into, there are countless similar ways to leverage the same “crowd” dynamics. Whether you
sponsor a specific user group in your community, get active in a local “meetup” or become a visible member of a relevant organization, you can successfully create trust and credibility.
Having others sing your praises will drive interest in you and your company after all, word of
mouth is some of the most effective marketing available! Volunteer to host or chaperone a
session, moderate an interesting discussion, or present on a topic of interest at a trade show or
event. People will not only approach you to get your perspective on what you presented, but they
will be more inclined to invite you into their office to learn more about your organization (and you)
since you have removed the threat that you are simply contacting them to “get the sale”. And,
they will willingly share your information with their peers if you are providing them with content
Get Social with “Social Media”
I am not proclaiming that you should create a Facebook page to drive inbound interest
(since this is an obvious solution). But there are a variety of professional tools like LinkedIn and
Twitter that will enable you to find out who your customers are connected to and what their
interests are. Too often, people are looking to link with others simply for the thrill of accumulating
contacts or to help them get a job. But, by reaching out to your customers and partners and
explaining why it makes sense to truly network via LinkedIn, you will have visibility into who they
socialize with and open doors to a vibrant community of constituents.
Similarly, by using Twitter to communicate relevant articles, blogs and data to your
community, potential customers will start following you and be more receptive to your overtures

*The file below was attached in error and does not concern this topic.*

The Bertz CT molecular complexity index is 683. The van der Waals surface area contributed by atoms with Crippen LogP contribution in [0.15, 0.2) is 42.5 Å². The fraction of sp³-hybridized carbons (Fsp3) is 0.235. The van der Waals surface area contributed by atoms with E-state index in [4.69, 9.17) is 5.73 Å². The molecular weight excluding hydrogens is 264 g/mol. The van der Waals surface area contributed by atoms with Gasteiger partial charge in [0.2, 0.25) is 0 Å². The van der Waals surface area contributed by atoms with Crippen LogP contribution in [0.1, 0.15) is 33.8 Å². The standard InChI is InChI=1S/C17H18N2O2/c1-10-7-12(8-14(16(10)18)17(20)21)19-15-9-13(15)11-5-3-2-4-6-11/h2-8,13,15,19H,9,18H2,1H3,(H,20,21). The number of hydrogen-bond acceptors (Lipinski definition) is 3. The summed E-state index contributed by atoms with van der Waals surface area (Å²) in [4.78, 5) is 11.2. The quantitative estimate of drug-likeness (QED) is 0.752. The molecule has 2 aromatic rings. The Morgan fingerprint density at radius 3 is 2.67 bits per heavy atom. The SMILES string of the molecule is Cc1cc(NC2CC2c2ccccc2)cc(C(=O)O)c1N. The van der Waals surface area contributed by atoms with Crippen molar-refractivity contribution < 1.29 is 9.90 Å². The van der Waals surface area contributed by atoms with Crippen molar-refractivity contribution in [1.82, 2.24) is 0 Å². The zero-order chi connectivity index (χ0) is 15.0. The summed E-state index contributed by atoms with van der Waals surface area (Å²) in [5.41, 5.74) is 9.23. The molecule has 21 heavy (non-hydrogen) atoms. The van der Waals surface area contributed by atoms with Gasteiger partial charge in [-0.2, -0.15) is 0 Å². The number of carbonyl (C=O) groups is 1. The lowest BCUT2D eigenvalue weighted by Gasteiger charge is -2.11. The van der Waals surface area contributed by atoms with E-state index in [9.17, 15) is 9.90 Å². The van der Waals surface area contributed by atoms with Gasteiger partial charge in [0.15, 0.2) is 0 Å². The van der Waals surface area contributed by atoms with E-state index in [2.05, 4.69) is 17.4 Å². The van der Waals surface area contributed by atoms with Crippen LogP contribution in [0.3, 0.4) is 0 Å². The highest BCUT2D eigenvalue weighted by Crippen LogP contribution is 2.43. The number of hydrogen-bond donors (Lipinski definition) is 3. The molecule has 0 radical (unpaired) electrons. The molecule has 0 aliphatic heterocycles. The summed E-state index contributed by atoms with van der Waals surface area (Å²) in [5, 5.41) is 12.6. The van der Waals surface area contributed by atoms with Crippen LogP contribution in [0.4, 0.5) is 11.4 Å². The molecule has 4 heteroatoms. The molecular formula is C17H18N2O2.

if they perceive you as a contributor and expert in their field. Creating a corporate and individual
brand are vital to differentiating yourself. In our organization, we try to share content about
contingent workforce topics, associated companies and pertinent data to our followers every
week and have built a strong brand in the process.
Generate a Newsletter
At Work Market, we strive to educate our customers and prospects on a variety of issues, including product updates and new feature releases, ways to improve and scale
contractor business, customer success stories and case studies, as well as industry topics.
For example, tax and compliance are of top of mind for organizations that leverage contractors.
To address this, we recently ran a series of short newsletters educating our database about the
pitfalls of improperly managing and utilizing those resources, and found the interest on this topic
to be overwhelming. We used the power of sharing knowledge to establish credibility and enable
prospects to feel comfortable reaching out to us to learn more.
In addition, there are plenty of wonderful, low cost tools that let you email your prospects
and understand their open and clickthrough rates, survey them to gather feedback and opinions
and have visibility and transparency into exactly what messages are resonating. You can then
share this information with your sales force and arm them with a more precise, targeted
message to serve as catalysts for powerful conversations.
Outbound Calling Team
To be clear, I am not saying that outbound cold calling is a “new” strategy, but I am
shocked at how many people have proclaimed that using the telephone to source opportunities
is dead. We have proven this model to be extremely successful, and have tied incentives to
ensure that we are promoting the right behavior. For instance, we reward our inside sales team
for setting up qualified appointments and provide an additional bonus if their appointments turn
into closed deals. Lists on the internet are in abundance, and should be leveraged to their fullest
capacity. In my experience, if you are calling a prospect with genuine intent to uncover whether